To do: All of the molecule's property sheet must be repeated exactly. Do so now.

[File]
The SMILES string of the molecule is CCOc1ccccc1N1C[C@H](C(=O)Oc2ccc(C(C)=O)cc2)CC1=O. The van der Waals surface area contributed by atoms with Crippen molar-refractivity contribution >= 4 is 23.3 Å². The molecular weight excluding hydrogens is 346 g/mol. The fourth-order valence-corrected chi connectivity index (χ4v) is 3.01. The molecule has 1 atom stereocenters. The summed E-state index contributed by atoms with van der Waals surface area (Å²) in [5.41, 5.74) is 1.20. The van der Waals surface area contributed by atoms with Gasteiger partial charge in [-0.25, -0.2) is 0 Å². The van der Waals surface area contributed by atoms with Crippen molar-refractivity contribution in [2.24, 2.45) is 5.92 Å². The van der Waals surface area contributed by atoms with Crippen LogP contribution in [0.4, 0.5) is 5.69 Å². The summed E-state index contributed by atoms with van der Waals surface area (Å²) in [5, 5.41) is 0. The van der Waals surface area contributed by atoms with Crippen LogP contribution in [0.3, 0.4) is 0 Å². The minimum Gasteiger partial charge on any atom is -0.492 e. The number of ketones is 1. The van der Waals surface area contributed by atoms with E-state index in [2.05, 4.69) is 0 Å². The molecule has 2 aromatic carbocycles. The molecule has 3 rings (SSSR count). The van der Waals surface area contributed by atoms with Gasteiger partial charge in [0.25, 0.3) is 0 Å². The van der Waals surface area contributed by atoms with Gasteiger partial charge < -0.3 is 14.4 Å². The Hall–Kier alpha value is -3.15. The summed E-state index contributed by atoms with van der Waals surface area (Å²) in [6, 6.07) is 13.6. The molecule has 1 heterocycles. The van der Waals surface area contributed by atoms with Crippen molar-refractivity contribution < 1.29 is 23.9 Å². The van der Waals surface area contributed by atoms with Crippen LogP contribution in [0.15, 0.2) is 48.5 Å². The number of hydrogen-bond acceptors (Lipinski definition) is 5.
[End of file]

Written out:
The SMILES string of the molecule is CCOc1ccccc1N1C[C@H](C(=O)Oc2ccc(C(C)=O)cc2)CC1=O. The van der Waals surface area contributed by atoms with Crippen molar-refractivity contribution >= 4 is 23.3 Å². The molecular weight excluding hydrogens is 346 g/mol. The fourth-order valence-corrected chi connectivity index (χ4v) is 3.01. The molecule has 1 atom stereocenters. The summed E-state index contributed by atoms with van der Waals surface area (Å²) in [5.41, 5.74) is 1.20. The van der Waals surface area contributed by atoms with Gasteiger partial charge in [-0.25, -0.2) is 0 Å². The van der Waals surface area contributed by atoms with Crippen molar-refractivity contribution in [2.24, 2.45) is 5.92 Å². The van der Waals surface area contributed by atoms with Crippen LogP contribution in [0.4, 0.5) is 5.69 Å². The summed E-state index contributed by atoms with van der Waals surface area (Å²) in [5, 5.41) is 0. The van der Waals surface area contributed by atoms with Crippen LogP contribution in [0.3, 0.4) is 0 Å². The minimum Gasteiger partial charge on any atom is -0.492 e. The number of ketones is 1. The van der Waals surface area contributed by atoms with E-state index in [2.05, 4.69) is 0 Å². The molecule has 2 aromatic carbocycles. The molecule has 3 rings (SSSR count). The van der Waals surface area contributed by atoms with Gasteiger partial charge in [0.25, 0.3) is 0 Å². The van der Waals surface area contributed by atoms with Gasteiger partial charge < -0.3 is 14.4 Å². The Hall–Kier alpha value is -3.15. The summed E-state index contributed by atoms with van der Waals surface area (Å²) in [6, 6.07) is 13.6. The molecule has 1 heterocycles. The van der Waals surface area contributed by atoms with Crippen molar-refractivity contribution < 1.29 is 23.9 Å². The van der Waals surface area contributed by atoms with Crippen LogP contribution in [0.15, 0.2) is 48.5 Å². The number of hydrogen-bond acceptors (Lipinski definition) is 5.